Cadet EMT program at Nashoba wins state waiver

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BOLTON – The Cadet EMT program at Nashoba Regional High School has its waiver again.

The waiver is a technical thing, but it is needed for younger students in the program to qualify for certifications.

They do thorough training and testing, but because the high school students are younger than 18, a state waiver is needed.

Their age may not matter so much to those they help as part of the Bolton EMT program when they arrive to offer medical assistance and support EMTs. But regulations have been an issue for the past year as the program sought to keep the waiver.

“The state Office of Emergency Medical Services has granted the waiver request for the Cadet EMT program,” Town Administrator Don Lowe told selectmen at their meeting Thursday night (Jan. 13), just hours after getting the news.

“We have been successful in that pursuit,” Lowe said, crediting those who worked on it, including Fire Chief Jeffrey Legendre and State Rep. Kate Hogan (D-Stow).

He said in meetings with officials, including Marylou Sudders, secretary of Health and Human Services, and commissioners, local supporters including Hogan were able to detail the benefits of the program.

“They were very receptive to our presentation,” Lowe said of the state regulators who needed to approve the waiver. The exemption had been in place for years and allowed the model program to supplement the local EMT capability as well as give students an educational option that has led many to their eventual careers.

The waiver allows cadets aged 16½ to 18 to take the exam if they have passed all the necessary tests.

“It takes us back to where we were before,” Lowe said.

The waiver is effective retroactively from November 2021 for three years. The previous waiver was not renewed in November 2020 and started an effort to continue the program, which has been operating at Nashoba for 32 years.

After Lowe credited others for the effort, Lowe was also praised for his efforts by selectmen.

“I know you put a lot of work in,” Selectman Bob Czekanski said.

Legendre himself was interested in the program long before he became fire chief. But when he found out about it in 1992 as a high school student, he could not convince his parents to let him "choice in" with the commute from Uxbridge, he said.

“It’s built a reputation,” Legendre said Friday of the Nashoba program.

When the renewal did not go through, the work started to get the waiver, working with the state agency and officials.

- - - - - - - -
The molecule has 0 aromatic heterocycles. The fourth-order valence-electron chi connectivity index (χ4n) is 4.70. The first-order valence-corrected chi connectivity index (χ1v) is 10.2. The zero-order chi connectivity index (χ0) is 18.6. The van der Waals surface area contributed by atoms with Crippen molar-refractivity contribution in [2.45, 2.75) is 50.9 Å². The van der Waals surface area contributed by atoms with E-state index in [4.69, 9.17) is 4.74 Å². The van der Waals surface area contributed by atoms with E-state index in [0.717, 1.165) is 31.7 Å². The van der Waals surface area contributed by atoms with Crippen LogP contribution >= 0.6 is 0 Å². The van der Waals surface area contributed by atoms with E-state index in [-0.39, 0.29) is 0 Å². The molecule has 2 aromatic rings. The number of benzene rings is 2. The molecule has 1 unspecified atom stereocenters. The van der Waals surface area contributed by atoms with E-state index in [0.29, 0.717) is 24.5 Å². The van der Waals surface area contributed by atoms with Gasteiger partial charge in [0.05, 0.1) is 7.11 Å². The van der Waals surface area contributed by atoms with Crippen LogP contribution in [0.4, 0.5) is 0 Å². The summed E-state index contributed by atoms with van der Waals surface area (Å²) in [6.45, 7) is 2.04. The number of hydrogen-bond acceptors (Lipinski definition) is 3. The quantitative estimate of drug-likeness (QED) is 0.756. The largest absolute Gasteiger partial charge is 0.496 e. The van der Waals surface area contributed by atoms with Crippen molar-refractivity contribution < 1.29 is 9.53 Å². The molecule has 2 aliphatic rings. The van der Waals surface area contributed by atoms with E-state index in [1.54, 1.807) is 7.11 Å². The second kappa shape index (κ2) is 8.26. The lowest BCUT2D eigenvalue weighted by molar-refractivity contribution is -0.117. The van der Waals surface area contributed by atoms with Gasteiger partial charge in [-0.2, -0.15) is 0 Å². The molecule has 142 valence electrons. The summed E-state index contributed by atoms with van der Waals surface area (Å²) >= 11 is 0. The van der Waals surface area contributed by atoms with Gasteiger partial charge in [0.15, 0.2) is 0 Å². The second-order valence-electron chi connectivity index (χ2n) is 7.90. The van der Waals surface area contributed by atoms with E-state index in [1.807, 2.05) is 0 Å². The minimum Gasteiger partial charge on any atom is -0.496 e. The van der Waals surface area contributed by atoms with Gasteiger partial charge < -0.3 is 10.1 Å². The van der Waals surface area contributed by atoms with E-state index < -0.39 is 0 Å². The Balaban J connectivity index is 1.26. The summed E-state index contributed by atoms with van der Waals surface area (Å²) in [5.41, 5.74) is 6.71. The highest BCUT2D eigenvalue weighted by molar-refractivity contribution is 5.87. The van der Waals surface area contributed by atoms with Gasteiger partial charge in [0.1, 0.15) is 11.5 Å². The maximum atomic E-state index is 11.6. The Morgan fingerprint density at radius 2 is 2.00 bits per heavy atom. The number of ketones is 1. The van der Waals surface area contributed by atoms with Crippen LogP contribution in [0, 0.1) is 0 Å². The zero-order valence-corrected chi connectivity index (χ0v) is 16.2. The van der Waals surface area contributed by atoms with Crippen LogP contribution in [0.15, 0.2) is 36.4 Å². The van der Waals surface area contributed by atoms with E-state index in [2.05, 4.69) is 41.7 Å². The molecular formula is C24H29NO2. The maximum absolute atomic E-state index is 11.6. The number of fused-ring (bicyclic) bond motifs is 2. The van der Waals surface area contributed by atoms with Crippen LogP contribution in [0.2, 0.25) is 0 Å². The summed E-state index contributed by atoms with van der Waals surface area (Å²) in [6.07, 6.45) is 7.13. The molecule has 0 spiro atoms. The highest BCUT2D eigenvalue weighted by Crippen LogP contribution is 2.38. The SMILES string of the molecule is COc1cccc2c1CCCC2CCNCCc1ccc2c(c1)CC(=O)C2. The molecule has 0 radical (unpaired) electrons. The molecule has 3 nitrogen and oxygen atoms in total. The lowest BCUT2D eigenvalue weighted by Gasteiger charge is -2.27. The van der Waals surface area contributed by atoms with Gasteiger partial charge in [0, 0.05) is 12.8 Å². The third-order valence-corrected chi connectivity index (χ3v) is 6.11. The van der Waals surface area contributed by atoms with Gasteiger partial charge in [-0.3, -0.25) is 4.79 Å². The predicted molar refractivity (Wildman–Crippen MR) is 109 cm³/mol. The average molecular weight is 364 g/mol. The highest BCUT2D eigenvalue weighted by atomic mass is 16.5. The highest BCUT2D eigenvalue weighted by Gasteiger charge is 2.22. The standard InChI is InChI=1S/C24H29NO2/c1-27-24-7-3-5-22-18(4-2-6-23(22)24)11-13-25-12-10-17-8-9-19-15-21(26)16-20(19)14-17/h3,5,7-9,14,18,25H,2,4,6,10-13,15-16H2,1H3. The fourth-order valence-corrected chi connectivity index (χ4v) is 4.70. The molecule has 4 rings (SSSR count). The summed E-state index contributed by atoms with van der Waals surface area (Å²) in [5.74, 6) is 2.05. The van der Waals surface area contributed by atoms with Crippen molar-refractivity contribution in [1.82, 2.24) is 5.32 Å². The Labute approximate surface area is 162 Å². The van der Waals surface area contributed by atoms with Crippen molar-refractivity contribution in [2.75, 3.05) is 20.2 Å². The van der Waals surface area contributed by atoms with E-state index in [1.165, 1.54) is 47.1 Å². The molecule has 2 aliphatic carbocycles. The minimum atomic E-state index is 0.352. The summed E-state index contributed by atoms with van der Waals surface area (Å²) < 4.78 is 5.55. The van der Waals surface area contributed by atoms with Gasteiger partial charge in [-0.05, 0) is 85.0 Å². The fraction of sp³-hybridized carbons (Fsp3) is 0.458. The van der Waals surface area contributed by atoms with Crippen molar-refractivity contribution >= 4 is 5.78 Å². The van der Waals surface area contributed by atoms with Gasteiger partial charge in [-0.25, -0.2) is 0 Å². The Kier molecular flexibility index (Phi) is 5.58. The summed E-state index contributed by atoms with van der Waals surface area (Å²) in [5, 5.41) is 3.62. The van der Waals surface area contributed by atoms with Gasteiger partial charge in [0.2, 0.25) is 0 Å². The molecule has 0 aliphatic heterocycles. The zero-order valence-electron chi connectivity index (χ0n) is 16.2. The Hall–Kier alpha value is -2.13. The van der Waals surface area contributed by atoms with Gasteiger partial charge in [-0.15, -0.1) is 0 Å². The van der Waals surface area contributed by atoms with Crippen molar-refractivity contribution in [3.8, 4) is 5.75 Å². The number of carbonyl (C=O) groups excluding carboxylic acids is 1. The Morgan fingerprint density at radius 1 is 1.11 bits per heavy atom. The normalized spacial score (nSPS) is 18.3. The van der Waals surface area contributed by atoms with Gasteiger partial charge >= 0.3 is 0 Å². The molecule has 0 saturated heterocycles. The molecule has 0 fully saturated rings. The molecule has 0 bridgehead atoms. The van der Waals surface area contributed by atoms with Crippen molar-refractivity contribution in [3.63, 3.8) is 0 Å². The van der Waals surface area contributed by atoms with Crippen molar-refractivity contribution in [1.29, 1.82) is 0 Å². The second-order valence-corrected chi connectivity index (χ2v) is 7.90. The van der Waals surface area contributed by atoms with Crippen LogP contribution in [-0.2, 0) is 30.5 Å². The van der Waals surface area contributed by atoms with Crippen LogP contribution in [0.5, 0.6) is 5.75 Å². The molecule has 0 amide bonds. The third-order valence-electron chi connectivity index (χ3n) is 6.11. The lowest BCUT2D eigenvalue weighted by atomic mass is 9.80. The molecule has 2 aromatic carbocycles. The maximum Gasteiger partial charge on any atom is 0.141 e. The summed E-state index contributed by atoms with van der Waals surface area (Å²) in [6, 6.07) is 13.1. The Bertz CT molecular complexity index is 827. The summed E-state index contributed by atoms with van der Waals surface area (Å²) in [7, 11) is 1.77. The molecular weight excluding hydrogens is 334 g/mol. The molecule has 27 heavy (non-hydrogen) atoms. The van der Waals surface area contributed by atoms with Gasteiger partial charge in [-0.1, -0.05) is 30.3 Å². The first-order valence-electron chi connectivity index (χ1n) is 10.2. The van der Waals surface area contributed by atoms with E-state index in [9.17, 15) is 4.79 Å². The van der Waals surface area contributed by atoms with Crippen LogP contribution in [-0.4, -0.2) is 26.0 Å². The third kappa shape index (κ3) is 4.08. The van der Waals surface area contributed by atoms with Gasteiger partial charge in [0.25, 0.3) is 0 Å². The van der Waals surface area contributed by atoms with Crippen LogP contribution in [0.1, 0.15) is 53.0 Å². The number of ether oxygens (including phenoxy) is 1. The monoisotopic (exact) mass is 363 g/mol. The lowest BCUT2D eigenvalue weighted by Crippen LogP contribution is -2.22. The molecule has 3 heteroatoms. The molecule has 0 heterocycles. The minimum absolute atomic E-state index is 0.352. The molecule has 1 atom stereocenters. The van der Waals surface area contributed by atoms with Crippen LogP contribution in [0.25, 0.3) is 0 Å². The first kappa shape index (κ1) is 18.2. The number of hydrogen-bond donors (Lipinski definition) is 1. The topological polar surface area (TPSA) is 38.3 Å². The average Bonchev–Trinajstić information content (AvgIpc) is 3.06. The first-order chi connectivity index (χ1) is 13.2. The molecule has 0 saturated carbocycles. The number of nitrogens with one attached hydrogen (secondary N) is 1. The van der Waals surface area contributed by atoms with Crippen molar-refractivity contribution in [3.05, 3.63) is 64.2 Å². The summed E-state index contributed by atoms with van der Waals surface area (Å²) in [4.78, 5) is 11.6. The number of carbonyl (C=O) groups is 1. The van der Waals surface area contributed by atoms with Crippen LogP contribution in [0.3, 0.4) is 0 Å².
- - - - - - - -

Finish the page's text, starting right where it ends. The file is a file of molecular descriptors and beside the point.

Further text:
“It was quite a feat,” Legendre said. “It’s an anomaly across the state.”

He noted that Bolton is “the only town that has this waiver. It is not a common thing.”

With the waiver in place, the students are looking to catch up since there was a year in which students could not advance to the certification.

“We’re at a crossroads now to reinforce the education piece,” Legendre said, referring to the new ALS (Advanced Life Support) the department is now offering.

The enhancement benefits patients, but also offers greater education options for students involved in the program.

Bolton’s paramedics are now interacting with the students and seeing them grow over the three years of the program, Legendre said.

Before Bolton ALS service, paramedics from other communities might come on board during a transport and wonder what the students were doing as part of the response. “Now they are our staff.”

Changing policies are part of the adjustments. That has included solving the complications of transportation for students responding to a scene, for instance.

He said the program worked with the fire department, town officials and boards and Lowe “to keep this moving forward.”

Making it work involved “just getting it in front of the people that needed it,” and it was the right place at the right time, he said.

Legendre said the students are “held to the same standards as working members of this department.

“For a teenager, that’s a really big deal.”

He noted he is seeing the fourth class graduate since he became chief.

“Everybody involved wants this program to succeed,” with a collaboration between the school and town.

“We’re all in. It’s a benefit to the department, the school, the town and especially the department,” Legendre said.

He said it is a good base for any student committed to the program. Many of the 24 students in the program may find themselves, like their predecessors, in medical or related fields as they turn their experience into a career.

This article originally appeared on Telegram & Gazette: Cadet EMT program at Nashoba wins state waiver

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